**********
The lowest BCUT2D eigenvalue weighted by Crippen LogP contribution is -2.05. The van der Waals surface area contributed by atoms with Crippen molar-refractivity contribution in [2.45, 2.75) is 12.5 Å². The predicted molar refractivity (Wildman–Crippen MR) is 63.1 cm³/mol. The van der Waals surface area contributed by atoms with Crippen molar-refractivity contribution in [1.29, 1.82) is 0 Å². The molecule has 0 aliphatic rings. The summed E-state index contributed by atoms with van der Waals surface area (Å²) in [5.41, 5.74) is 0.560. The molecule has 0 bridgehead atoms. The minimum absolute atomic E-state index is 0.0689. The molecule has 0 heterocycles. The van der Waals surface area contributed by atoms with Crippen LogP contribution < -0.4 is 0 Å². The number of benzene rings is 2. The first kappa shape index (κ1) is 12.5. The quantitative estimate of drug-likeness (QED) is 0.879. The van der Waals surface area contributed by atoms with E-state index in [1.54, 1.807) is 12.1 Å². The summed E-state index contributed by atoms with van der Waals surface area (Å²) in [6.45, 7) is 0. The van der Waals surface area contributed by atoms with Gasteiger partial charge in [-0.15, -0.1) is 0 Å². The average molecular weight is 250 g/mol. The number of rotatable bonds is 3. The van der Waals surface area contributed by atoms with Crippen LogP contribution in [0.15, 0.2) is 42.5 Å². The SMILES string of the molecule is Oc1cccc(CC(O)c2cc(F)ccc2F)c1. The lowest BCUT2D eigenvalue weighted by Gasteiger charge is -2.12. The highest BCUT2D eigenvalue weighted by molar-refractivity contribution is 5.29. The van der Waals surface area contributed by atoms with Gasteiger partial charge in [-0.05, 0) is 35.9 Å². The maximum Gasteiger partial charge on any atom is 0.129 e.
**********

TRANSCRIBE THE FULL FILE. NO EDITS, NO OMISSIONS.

The lowest BCUT2D eigenvalue weighted by Crippen LogP contribution is -2.05. The van der Waals surface area contributed by atoms with Crippen molar-refractivity contribution in [2.45, 2.75) is 12.5 Å². The predicted molar refractivity (Wildman–Crippen MR) is 63.1 cm³/mol. The van der Waals surface area contributed by atoms with Crippen molar-refractivity contribution in [1.29, 1.82) is 0 Å². The molecule has 0 aliphatic rings. The summed E-state index contributed by atoms with van der Waals surface area (Å²) in [5.41, 5.74) is 0.560. The molecule has 0 bridgehead atoms. The minimum absolute atomic E-state index is 0.0689. The molecule has 0 heterocycles. The van der Waals surface area contributed by atoms with Crippen LogP contribution < -0.4 is 0 Å². The number of benzene rings is 2. The first kappa shape index (κ1) is 12.5. The quantitative estimate of drug-likeness (QED) is 0.879. The van der Waals surface area contributed by atoms with E-state index in [1.54, 1.807) is 12.1 Å². The summed E-state index contributed by atoms with van der Waals surface area (Å²) in [6.45, 7) is 0. The van der Waals surface area contributed by atoms with Gasteiger partial charge in [-0.15, -0.1) is 0 Å². The average molecular weight is 250 g/mol. The number of rotatable bonds is 3. The van der Waals surface area contributed by atoms with Crippen LogP contribution in [0.15, 0.2) is 42.5 Å². The SMILES string of the molecule is Oc1cccc(CC(O)c2cc(F)ccc2F)c1. The lowest BCUT2D eigenvalue weighted by Gasteiger charge is -2.12. The highest BCUT2D eigenvalue weighted by molar-refractivity contribution is 5.29. The van der Waals surface area contributed by atoms with Gasteiger partial charge in [-0.05, 0) is 35.9 Å². The maximum Gasteiger partial charge on any atom is 0.129 e.